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GUEST,Phil d'Conch Stinson Records Revisted (58* d) RE: Stinson Records Revisted 17 Jan 21


Asch-Stinson per Goldsmith:
“It is possible that the meagerness of the (Leadbelly) sales was partially a function of the shellac shortage. Though Asch may have had sufficient material in his vaults on acetate to keep him going through the recording ban, the shellac shortage was providing him with serious trouble. The solution he arrived at was in finding someone with the opposite problem – plenty of shellac and no material to release. Herbert Harris was a party member who ran a movie house on Forty-sixth Street that played Soviet films. When the Soviet Union pulled its exhibit from the 1939 New York World's Fair at the time of the Hitler-Stalin pact, Harris was given their stock of Soviet records to sell. A few of the records were renditions of Russian folk songs, including the stunning recordings of traditional Byelorussian songs and dances by the Piatnitsky Chorus, which had appeared at the world's fair that year. But many others were frankly propagandistic, such as “Red Army Nurses Arrive at the Front” or “March of the Partisans.” Harris sold the Soviet recordings out of his Union Square store, Stinson Trading Company. When his initial stock was exhausted, he pressed more. Thus by the time of the shellac shortage Stinson had pressed enough records that he was entitled to a significant allotment. But the market for Soviet recordings – even in the heyday of American communism – was not vast and consequently Harris was looking for additional material to release.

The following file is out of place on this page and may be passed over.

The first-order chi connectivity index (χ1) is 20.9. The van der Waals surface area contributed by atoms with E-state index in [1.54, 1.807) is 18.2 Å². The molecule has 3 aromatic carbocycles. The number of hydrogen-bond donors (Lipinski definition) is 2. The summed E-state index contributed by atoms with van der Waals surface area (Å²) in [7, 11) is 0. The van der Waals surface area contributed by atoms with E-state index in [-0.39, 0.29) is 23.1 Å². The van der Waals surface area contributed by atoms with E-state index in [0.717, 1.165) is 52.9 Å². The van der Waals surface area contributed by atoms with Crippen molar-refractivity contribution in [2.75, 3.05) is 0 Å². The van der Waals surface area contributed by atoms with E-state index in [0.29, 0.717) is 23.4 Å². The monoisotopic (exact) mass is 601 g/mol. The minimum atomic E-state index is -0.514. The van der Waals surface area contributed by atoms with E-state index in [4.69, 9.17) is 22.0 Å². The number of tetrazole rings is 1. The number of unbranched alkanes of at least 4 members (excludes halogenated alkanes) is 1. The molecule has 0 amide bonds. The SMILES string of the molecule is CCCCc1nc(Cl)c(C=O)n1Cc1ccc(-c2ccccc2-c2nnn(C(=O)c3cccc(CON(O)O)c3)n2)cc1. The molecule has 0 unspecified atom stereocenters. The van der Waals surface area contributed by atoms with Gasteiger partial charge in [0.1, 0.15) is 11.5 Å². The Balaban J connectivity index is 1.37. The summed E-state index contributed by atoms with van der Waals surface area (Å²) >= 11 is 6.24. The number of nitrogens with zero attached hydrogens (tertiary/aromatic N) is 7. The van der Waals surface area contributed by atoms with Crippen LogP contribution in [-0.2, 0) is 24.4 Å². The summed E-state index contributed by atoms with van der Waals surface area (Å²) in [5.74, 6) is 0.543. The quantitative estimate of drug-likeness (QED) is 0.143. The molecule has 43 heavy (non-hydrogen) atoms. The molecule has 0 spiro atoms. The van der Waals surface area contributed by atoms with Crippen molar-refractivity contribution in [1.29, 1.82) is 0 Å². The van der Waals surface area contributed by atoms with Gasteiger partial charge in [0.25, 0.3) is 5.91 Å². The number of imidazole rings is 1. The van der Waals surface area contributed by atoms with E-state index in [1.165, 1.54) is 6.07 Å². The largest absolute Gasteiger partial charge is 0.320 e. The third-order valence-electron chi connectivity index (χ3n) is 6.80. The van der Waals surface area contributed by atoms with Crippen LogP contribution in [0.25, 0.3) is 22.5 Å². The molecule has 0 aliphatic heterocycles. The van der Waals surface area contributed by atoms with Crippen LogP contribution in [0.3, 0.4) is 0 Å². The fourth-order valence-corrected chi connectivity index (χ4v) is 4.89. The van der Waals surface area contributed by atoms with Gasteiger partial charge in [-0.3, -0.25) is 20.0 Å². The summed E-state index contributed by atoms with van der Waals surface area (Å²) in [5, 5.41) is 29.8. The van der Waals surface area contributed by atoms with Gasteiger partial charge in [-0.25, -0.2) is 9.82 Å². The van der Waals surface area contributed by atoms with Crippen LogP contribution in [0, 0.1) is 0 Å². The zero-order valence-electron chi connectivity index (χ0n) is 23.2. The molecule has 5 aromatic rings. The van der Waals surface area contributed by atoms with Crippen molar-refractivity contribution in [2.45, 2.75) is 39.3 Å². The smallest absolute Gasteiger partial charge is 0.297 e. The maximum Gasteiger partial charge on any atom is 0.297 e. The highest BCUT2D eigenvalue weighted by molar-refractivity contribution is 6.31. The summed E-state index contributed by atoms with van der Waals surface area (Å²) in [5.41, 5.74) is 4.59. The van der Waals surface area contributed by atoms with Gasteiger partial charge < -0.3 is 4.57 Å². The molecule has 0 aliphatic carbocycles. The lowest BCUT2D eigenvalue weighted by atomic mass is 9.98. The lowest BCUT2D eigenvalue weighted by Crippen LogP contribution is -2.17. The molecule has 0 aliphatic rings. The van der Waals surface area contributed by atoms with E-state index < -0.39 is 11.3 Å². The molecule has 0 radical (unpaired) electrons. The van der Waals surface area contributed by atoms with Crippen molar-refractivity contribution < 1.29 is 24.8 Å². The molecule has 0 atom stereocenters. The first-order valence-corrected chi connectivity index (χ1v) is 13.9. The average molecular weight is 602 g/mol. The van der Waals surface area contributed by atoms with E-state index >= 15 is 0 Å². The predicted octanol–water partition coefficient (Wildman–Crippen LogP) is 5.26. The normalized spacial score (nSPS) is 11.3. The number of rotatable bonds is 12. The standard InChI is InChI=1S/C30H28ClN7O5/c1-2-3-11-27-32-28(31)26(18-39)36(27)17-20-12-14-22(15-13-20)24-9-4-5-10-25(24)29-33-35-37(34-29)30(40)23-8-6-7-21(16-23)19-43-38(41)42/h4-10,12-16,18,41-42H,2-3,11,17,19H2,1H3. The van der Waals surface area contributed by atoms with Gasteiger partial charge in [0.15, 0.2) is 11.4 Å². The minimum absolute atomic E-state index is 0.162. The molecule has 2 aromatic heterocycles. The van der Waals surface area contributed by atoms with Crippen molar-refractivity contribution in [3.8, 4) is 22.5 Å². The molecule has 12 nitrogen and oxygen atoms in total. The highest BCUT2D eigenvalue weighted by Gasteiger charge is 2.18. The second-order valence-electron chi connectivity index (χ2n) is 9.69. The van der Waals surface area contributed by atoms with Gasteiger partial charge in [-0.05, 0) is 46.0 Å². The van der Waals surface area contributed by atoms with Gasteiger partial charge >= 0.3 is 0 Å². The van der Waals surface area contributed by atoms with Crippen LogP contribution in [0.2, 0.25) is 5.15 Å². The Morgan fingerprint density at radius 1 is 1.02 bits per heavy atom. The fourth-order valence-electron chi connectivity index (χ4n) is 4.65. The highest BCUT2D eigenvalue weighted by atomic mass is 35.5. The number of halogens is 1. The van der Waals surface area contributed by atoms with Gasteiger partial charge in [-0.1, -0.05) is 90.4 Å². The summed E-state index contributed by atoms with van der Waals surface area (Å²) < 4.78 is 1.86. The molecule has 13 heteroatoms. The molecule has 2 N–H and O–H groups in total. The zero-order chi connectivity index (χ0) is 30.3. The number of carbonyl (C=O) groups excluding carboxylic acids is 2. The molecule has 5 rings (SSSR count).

The arrangement made between Harris and Asch appears to have been relatively casual; if documents ever changed hands, they have not survived. Asch's material would be pressed and marketed by Harris under the Asch-Stinson label, and Asch would receive a share of the royalties. The agreement became effective on 27 January 1943. Thereafter, and until the conclusion of the of the war, all of Asch's material – whether it appeared on the Asch or Asch-Stinson label – was sold through the Stinson Trading Company in Union Square. In these years few people – and the artists least of all – distinguished between Asch and Stinson. It was a single company in the eyes of most, and for a period of three years Herbert Harris became a part of the circle gradually growing up around Asch Records.”
[Making People's Music: Moe Asch and Folkways Records, Goldsmith, 1998, pp.109-110]


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